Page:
Women’s Equality Day Resources

Women’s Equality Day commemorates the passage of the 19th Amendment to the U.S. Constitution, granting the right to vote to women. The amendment was first introduced in 1878. In 1971, the U.S. Congress designated August 26 as Women’s Equality Day.

 


 

SAMPLE PROCLAMATION FOR WOMEN’S EQUALITY DAY

Joint Resolution of Congress, 1971
Designating August 26 of each year as Women’s Equality Day

WHEREAS, the women of the United States have been treated as second-class citizens and have not been entitled the full rights and privileges, public or private, legal or institutional, which are available to male citizens of the United States; and

WHEREAS, the women of the United States have united to assure that these rights and privileges are available to all citizens equally regardless of sex; and

WHEREAS, the women of the United States have designated August 26, the anniversary date of the certification of the Nineteenth Amendment, as symbol of the continued fight for equal rights: and

WHEREAS, the women of United States are to be commended and supported in their organizations and activities,

NOW, THEREFORE, BE IT RESOLVED, the Senate and House of Representatives of the United States of America in Congress assembled, that August 26th of each year is designated as Women’s Equality Day, and the President is authorized and requested to issue a proclamation annually in commemoration of that day in 1920, on which the women of America were first given the right to vote, and that day in 1970, on which a nationwide demonstration for women’s rights took place.

 


 

IDEAS FOR CELEBRATING WOMEN’S EQUALITY DAY

  • Join the Women’s History Alliance who will be working  over the next 4 years to have Women’s Equality Day 2020 declared a federal holiday. 

 


 

EDUCATIONAL RESOURCES FOR WOMEN’S EQUALITY DAY

These resources, compiled by the National Education Association, are intended to help students in grades K-12 learn about the suffrage movement in general and the 19th Amendment in particular.

  • Women Win the Vote, women’s history archive from Maryland Institute for Technology in the Humanities. An overview of the suffrage movement, including brief biographies of 75 Suffragists (Grades 5-8).
  • Education & Resources archive from National Women’s History Museum (NWHM). Features videos, activities, interactive lessons, and quizzes highlighting the contributions of women to the social, cultural, economic, and political life of the U.S. (Grades 6-12).
  • Women’s Suffrage: Manuscript Division from the Library of Congress. Includes papers of the movement’s early pioneers, the daughters of that first generation, the women who made the successful push to victory, and records of leading national suffrage organization (Grades 9-12).
  • Women’s Suffrage archive from the Gilder Lehrman Institute of American History. Six historians examine aspects of women’s efforts to gain the right to vote (Grades 9-12).

 


 

Printing instructions for Women’s Equality Day Brochure

  1. Download the brochure (may take a few moments to load – please be patient)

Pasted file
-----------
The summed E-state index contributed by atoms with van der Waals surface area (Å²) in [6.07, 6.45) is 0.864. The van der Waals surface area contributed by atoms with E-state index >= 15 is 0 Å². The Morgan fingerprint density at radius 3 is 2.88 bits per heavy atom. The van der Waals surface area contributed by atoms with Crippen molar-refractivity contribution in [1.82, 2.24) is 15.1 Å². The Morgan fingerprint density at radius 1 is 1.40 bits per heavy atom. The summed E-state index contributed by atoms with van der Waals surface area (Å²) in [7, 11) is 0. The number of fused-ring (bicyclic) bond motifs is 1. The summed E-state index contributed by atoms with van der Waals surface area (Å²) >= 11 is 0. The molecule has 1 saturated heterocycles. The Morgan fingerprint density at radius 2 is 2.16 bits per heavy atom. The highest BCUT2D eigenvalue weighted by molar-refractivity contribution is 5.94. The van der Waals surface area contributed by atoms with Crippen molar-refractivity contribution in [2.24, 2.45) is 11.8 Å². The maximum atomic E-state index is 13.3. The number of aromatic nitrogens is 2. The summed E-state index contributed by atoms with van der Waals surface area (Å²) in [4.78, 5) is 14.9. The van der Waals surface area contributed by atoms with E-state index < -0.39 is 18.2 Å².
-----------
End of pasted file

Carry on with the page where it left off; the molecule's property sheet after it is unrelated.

2. Print page 1
  3. Turn it upside down and print page 2 on the back (or copy back to back)
  4. Fold paper into three parts to create a brochure.

 


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Posted by on Jul 18, 2016 in Blog | Comments Off on Ideas for Women’s Equality Day

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Posted by on Apr 7, 2016 in Blog | Comments Off on Honorees at awards luncheon D.C. 2016

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“Women of Substance National Women’s History Project Honors Those Who Formed a More Perfect Union” —guest post by author Angie Klink March 31st, 2016 The Hamilton Live, an event venue in Washington, D.C., assumed a vibration of a higher order on March 19, 2016. The softly lit, lower-level space located two blocks from the White House hummed with a palpable energy, and it is only when I look back on the experience that I feel fully its life-altering import. The verve that day was set high on the shoulders of history—the past stories of our nation that formed a more perfect union. And that esteemed history was entirely female. The National Women’s History Project (NWHP) hosted a luncheon to celebrate National Women’s History Month and honor sixteen women who exemplified the 2016 theme, “Working to Form a More Perfect Union: Honoring Women in Public Service and Government.” Honorees were selected from a pool of more than 70 candidates. I nominated Captain Dorothy C. Stratton, about whom I wrote in my book, The Deans’ Bible: Five Purdue Women and their Quest for Equality, published by Purdue University Press. Following a four-ballot selection process, the NWHP board of directors selected Stratton. Stratton was Purdue University’s first full-time dean of women from 1933-1942. She took a leave of absence from Purdue to serve in World War II as the director of the Women’s Reserve of the United States Coast Guard, which she ingeniously named SPARs from the coast guard motto, Semper Paratus—Latin for Always Ready. The nautical meaning of SPAR relates to a supporting beam of a ship. The coast guard women were just that—a support—as they took over the men’s stateside military jobs, so the men could go overseas for combat duty. When the war ended in 1947, 11,000 SPARs had served under Stratton’s leadership. In 2012 First Lady Michelle Obama commissioned a coast guard cutter in honor of Stratton. It was the first time in history that a Legend-class National Security Cutter was named after a woman, and the first time that a first lady sponsored a military ship. Today, the Cutter Stratton protects America’s shoreline. In the 1941 Purdue University yearbook, the Debris, Dean of Women Stratton, age forty-one, was quoted: “To be interesting, do interesting things.” Stratton lived to be 107, fully living out her mantra. She passed away in 2006. When the war ended, Stratton became the director of personnel for the International Monetary Fund. Through the 1950s, she was the executive director of the Girl Scouts of America. She then served as the representative for the International Federation of University Women at the United Nations. Stratton most certainly worked to form a more perfect union through her efforts in public service and government. Nine of the NWHP 2016 National Women’s History Month honorees are living and most attended the luncheon to accept their acclaim. Their presence and words at the podium created an atmosphere that buoyed the audience. Two of the elder honorees inched across the stage pushing walkers. We soon learned they were not frail flowers. When they spoke at the lectern, their strong voices and powerful declarations of gratitude were a juxtaposition—a lesson against judging a woman by her cover and an admonition against ageism. Honoree Sister Mary Madonna Ashton, age ninety-two, is the former Minnesota Commissioner...